Most people would be surprised to learn that the Moon has an atmosphere, or that NASA scientists want to monitor how badly we’ve polluted it, but that’s exactly what the new LADEE mission is trying to find out. Launched in November last year, the Lunar Atmosphere and Dust Environment Explorer (LADEE) is currently in orbit around the moon studying its tenuous atmosphere to understand why there is so much dust levitating above the surface, and how rocket engine emissions are changing the composition of that environment.Everybody knows that the Moon is a harsh airless world, with wild extremes of temperature. During the day, the full energy of the sun beats down, heating rocks and dirt to above the boiling point of water, while at night the cold vacuum of space allows those same rocks to cool down to almost absolute zero. Without a thick Earth-like atmosphere to insulate the surface, there is nothing to stabilise the temperature to a relatively narrow range that allows life to thrive.
But this does not mean that the Moon is blanketed in pure vacuum. Rather, the Apollo astronauts found that it is surrounded by the thinnest of possible atmospheres, which planetary scientists call an exosphere. Exosphere’s are so thin that their atmospheric pressure is lower than what we can achieve in our hardest laboratory vacuums. Unlike the air in a dense atmosphere, the gas molecules almost never interact, so that exospheres can neither trap nor conduct heat, meaning that there is no weather or climate. It also means that aerosols like dust and smoke cannot float, but rather fall to the ground like rocks.
This leads to one of the strangest discoveries made by those early Lunar missions: Dust levitates on the Moon. When the Sun rises, individual microscopic particles of dust rise up from the surface and form a thin haze of material kilometers up from the surface. When night falls, so does the dust. The most logical explanation is that individual high-energy photons of sunlight strike the dust particles and knock off a few electrons, leaving a positive charge on the dust. Positive repels positive, and the dust is thrown up into the air until it is high enough that the electrostatic repulsion is weak enough to be balanced by gravity. But without proper close-up observations and data, this theory remains merely a hypothesis.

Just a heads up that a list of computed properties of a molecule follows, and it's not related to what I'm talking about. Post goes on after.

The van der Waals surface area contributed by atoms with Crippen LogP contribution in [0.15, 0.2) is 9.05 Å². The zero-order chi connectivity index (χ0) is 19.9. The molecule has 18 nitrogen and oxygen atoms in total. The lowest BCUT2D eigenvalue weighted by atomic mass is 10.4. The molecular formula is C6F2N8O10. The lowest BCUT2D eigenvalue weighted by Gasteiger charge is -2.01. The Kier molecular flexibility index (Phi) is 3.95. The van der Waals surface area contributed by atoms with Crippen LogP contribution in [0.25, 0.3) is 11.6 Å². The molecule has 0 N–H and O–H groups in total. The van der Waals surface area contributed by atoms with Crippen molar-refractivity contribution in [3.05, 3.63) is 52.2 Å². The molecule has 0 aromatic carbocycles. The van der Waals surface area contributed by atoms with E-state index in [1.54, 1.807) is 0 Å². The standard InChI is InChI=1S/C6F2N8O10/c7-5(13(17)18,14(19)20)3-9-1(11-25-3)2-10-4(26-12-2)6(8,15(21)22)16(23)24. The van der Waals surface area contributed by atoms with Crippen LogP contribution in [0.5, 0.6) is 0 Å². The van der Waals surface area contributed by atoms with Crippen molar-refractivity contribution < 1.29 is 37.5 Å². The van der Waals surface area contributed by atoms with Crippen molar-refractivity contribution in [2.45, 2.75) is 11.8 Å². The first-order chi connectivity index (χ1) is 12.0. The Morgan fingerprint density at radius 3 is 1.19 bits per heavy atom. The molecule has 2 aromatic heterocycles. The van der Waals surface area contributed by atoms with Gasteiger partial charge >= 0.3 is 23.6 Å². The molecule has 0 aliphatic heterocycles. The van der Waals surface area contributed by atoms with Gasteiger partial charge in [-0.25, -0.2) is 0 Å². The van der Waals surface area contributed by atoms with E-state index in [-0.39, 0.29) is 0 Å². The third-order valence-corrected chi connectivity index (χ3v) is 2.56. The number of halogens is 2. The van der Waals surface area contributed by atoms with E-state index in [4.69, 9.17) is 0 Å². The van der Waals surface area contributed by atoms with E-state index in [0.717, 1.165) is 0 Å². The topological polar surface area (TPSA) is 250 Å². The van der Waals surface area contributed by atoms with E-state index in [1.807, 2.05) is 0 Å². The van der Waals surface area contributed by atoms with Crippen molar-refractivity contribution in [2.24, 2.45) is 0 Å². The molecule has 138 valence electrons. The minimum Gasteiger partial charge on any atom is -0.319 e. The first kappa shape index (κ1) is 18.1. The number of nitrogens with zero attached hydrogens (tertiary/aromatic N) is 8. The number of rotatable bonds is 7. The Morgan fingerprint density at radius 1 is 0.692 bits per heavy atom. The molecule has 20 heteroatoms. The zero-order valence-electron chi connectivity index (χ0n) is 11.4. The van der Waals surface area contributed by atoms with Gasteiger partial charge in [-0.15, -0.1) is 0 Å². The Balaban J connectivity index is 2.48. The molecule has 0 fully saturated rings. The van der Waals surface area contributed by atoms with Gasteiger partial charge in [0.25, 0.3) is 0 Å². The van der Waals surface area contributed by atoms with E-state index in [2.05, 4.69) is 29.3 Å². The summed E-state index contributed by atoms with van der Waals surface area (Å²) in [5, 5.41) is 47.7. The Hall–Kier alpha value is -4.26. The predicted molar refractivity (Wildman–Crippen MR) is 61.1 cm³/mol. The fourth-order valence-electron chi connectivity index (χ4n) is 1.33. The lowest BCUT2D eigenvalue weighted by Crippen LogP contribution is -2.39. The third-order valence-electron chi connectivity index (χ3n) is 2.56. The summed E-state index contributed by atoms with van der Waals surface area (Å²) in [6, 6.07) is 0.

Enter LADEE, which was launched into space on 6 September by one of the US Air Force’s Minotaur V rockets, converted from an old ICBM. After a leisurely float through space, it entered lunar orbit on 20 November and turned on its science instruments. It currently orbits the Moon every two hours, at an altitude that varies from twelve to sixty kilometers above the surface. This orbit allows it to monitor the entire Moon at various times of day, and sample the exosphere at a wide range of altitudes.
“A thorough understanding of the characteristics of our lunar neighbor will help researchers understand other small bodies in the solar system, such as asteroids, Mercury, and the moons of outer planets,” said Sarah Noble, LADEE program scientist at NASA Headquarters in Washington. This is because we now know that nearly all so-called airless bodies in the Solar System do actually possess exospheres of their own, which have an important effect on the long-term behaviour of an object.
Since astronomers became aware of the Moon’s exosphere, some have begun to worry about the effect we’re having on the lunar environment. While there is no life on the Moon, and therefore no ecosystem to damage, the exosphere is still quite vulnerable. After all, while the emissions of a few rocket landings might not seem significant in the context of an entire world, there is so little gas in the exosphere that those few landings can significantly alter its composition – a fact confirmed when the Chinese Chang’e 3 mission landed in December last year and LADEE was able to detect the change in exosphere composition and dust volumes.
Because the exosphere is so thin, individual gas molecules hardly ever interact with each other, meaning that there is no atmospheric chemistry to speak of: chemical compounds do not break down, but last forever. This makes LADEE one of the most important active missions today, and the only one with an unmovable deadline: we need to study the exosphere right now, while we still can, before we change it forever.